Testing for Corona free of charge is now a thing of the past after more than a year. From this Thursday on, only certain groups will be able to take rapid tests at test stations or pharmacies at the expense of the state and thus the taxpayer. Others will have to pay an additional three euros.
The test market will now reorient itself, according to Health Minister Karl Lauterbach (SPD). "There will perhaps be one or two providers who will then no longer offer the tests, but there will also be many who will use it immediately and then come to terms with these rules," he said in Berlin on Wednesday.
What changes fundamentally in the Corona tests?
Until now, everyone - even without Corona symptoms or a concrete reason - was entitled to at least one free rapid test per week by trained personnel, including a test decision, which usually comes directly to the smartphone and can be used as proof.
The free offer will now be "suspended," with exceptions, according to the Federal Ministry of Health. The revised test regulation with the new rules has been in the Federal Gazette since Wednesday and thus takes effect from this Thursday.
Who will continue to get a free Corona test?
People who cannot be vaccinated for medical reasons. That includes women in the first trimester of pregnancy, for example. Household members of infected people, family caregivers, people with disabilities and their caregivers, children up to five years of age, residents and visitors of nursing homes, clinics or facilities for people with disabilities should continue to be able to get tested free of charge. The same applies to people who need proof that they are negative again after a Corona infection, so that they can return to work, for example.
And who has to pay an extra three euros?
The three-euro tests are intended for private use, for visits to family parties, concerts or another "indoor event" on the same day. This is to help prevent so-called super-spreader events, where many people catch the disease at once. A three-euro test should also be given to anyone who has a red Corona warnapp or who plans to meet other people over 60 or with pre-existing conditions or disabilities.
Anyone could say, "I want to visit my sick grandmother. How is this to be controlled?
It is said that such visits must be made "credible". In the case of the three-euro test, for example, it must always be signed that the test is being taken because of a planned concert visit, a family celebration or a visit to a previously ill relative. Whether this sufficiently deters potential fraudsters remains to be seen. A concert ticket can also be shown as proof. In the case of a visit to relatives or a family celebration, it is naturally difficult to provide proof.
What proof is still required?
As before, an "official photo ID" must be presented. However, many children up to the age of five - for whom free tests will continue to be available - do not yet have an ID card or child passport, criticizes the National Association of Statutory Health Insurance Physicians. In practice, it should work out as recommended by the Ministry of Health: For children without an ID card, it is sufficient for the legal guardians to present their ID card. Pregnant women can use their maternity passport as proof for a free test. Household members of infected persons show their test results.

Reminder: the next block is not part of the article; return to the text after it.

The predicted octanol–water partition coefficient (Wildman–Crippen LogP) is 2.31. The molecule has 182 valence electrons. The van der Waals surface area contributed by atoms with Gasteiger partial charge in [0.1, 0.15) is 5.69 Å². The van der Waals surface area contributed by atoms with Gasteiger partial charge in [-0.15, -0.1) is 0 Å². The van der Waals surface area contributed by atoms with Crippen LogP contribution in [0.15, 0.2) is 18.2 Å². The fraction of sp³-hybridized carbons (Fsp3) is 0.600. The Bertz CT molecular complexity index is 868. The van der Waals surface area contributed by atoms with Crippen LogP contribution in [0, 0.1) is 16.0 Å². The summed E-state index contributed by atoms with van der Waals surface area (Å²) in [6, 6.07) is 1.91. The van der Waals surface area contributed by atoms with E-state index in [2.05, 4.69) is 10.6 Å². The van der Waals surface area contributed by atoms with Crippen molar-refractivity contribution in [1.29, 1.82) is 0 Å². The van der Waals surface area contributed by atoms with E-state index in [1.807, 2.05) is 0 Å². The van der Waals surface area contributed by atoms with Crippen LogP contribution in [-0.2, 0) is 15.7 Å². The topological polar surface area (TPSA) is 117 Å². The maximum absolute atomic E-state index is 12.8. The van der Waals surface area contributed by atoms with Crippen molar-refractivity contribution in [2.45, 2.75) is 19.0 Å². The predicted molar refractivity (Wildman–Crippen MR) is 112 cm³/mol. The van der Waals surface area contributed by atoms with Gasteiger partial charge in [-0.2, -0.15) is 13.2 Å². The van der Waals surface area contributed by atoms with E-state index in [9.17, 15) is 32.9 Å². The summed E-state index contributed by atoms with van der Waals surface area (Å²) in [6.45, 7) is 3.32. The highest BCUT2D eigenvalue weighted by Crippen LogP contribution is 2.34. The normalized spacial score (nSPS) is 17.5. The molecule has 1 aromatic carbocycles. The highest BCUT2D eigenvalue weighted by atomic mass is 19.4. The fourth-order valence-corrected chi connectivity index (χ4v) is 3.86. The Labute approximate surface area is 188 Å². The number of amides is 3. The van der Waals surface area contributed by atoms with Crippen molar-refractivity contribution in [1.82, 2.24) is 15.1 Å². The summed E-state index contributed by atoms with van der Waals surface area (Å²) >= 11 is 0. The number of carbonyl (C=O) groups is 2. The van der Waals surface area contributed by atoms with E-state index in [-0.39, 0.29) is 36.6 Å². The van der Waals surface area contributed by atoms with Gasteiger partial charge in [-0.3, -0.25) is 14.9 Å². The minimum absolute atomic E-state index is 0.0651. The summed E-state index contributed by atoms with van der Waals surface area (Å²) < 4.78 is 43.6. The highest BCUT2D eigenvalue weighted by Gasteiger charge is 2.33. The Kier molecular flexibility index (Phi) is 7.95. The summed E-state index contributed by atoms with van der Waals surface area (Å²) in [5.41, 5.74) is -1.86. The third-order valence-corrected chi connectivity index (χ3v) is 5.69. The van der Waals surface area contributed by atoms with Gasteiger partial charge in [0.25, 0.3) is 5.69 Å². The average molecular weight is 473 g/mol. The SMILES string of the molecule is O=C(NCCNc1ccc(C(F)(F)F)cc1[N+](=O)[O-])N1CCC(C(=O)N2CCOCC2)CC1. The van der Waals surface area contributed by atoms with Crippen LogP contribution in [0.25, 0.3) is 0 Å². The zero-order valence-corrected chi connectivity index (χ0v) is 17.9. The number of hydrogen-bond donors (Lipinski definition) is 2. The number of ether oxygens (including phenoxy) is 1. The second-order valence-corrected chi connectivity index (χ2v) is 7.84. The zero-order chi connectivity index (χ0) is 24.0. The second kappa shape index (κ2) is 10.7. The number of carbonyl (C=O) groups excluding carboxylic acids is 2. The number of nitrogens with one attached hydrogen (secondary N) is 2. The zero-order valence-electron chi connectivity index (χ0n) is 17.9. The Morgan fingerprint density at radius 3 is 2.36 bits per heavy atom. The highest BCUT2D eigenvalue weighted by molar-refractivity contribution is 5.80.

Where are there still unanswered questions?
There was some confusion on the point of visits to the elderly or previously ill. It is true that people who visit relatives or acquaintances in clinics or nursing homes can still be tested free of charge. However, the regulation also states that those who want to meet with over-60s or those with previous illnesses will have to pay an additional three euros for a test.
Here, a dividing line is drawn between private meetings and encounters in facilities. It makes a difference whether you walk into a clinic or nursing facility possibly infected or meet someone at home, a spokesperson for the Federal Ministry of Health explained when asked.
Why is the testing offer being restricted in the first place?
Because it was getting too expensive. According to Lauterbach, the free tests had last gobbled up a billion euros a month. They have been available - with a brief interruption last fall - since the spring of 2021. "Not everything can be paid for by the federal government in the long term, because our possibilities have reached their limits," Finance Minister Christian Lindner (FDP) had said, explaining the move. According to Lauterbach, the new concept still envisages costs of 2.7 billion euros by the end of the year. If the current practice were maintained, it would be 5 billion.
Will the states take over the three-euro share?
Lauterbach had referred to the possibility that the federal states could take over the three euros for citizens. However, the states had quickly signaled that there were no plans to do so. The three euros do not replace "and in any of the states," said Baden-Württemberg's Health Minister Manne Lucha (Greens) on Tuesday.
Image by Michael Kretzschmar